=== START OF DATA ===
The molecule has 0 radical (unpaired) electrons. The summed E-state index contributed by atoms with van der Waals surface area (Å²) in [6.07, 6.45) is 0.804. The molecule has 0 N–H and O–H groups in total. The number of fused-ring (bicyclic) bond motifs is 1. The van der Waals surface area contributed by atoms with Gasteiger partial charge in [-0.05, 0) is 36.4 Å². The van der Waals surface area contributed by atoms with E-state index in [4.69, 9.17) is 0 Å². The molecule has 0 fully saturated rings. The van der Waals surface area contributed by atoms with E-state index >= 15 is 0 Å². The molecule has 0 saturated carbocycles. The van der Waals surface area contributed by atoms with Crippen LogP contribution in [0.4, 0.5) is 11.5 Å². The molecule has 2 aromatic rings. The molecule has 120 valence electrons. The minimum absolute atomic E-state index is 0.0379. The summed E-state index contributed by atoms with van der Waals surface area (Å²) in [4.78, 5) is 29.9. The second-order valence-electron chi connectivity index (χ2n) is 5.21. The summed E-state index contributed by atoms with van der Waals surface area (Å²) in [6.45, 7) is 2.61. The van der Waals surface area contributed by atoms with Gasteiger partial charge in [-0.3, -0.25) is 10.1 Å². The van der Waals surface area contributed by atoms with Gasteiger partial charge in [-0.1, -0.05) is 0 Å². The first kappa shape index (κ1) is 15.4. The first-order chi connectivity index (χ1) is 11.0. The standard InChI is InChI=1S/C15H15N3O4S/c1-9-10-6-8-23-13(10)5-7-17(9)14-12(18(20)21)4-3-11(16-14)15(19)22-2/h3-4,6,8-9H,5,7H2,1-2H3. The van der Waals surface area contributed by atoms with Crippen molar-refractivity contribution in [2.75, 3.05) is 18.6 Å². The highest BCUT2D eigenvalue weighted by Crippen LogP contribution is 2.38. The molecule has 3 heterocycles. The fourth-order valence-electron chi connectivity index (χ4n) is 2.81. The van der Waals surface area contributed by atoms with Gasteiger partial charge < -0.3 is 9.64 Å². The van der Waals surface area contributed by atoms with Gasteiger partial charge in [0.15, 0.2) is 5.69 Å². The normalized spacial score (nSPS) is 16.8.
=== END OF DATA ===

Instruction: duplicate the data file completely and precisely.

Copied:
The molecule has 0 radical (unpaired) electrons. The summed E-state index contributed by atoms with van der Waals surface area (Å²) in [6.07, 6.45) is 0.804. The molecule has 0 N–H and O–H groups in total. The number of fused-ring (bicyclic) bond motifs is 1. The van der Waals surface area contributed by atoms with Gasteiger partial charge in [-0.05, 0) is 36.4 Å². The van der Waals surface area contributed by atoms with E-state index in [4.69, 9.17) is 0 Å². The molecule has 0 fully saturated rings. The van der Waals surface area contributed by atoms with E-state index >= 15 is 0 Å². The molecule has 0 saturated carbocycles. The van der Waals surface area contributed by atoms with Crippen LogP contribution in [0.4, 0.5) is 11.5 Å². The molecule has 2 aromatic rings. The molecule has 120 valence electrons. The minimum absolute atomic E-state index is 0.0379. The summed E-state index contributed by atoms with van der Waals surface area (Å²) in [4.78, 5) is 29.9. The second-order valence-electron chi connectivity index (χ2n) is 5.21. The summed E-state index contributed by atoms with van der Waals surface area (Å²) in [6.45, 7) is 2.61. The van der Waals surface area contributed by atoms with Gasteiger partial charge in [-0.3, -0.25) is 10.1 Å². The van der Waals surface area contributed by atoms with Gasteiger partial charge in [-0.1, -0.05) is 0 Å². The first kappa shape index (κ1) is 15.4. The first-order chi connectivity index (χ1) is 11.0. The standard InChI is InChI=1S/C15H15N3O4S/c1-9-10-6-8-23-13(10)5-7-17(9)14-12(18(20)21)4-3-11(16-14)15(19)22-2/h3-4,6,8-9H,5,7H2,1-2H3. The van der Waals surface area contributed by atoms with Crippen molar-refractivity contribution in [2.75, 3.05) is 18.6 Å². The highest BCUT2D eigenvalue weighted by Crippen LogP contribution is 2.38. The molecule has 3 heterocycles. The fourth-order valence-electron chi connectivity index (χ4n) is 2.81. The van der Waals surface area contributed by atoms with Gasteiger partial charge < -0.3 is 9.64 Å². The van der Waals surface area contributed by atoms with Gasteiger partial charge in [0.15, 0.2) is 5.69 Å². The normalized spacial score (nSPS) is 16.8.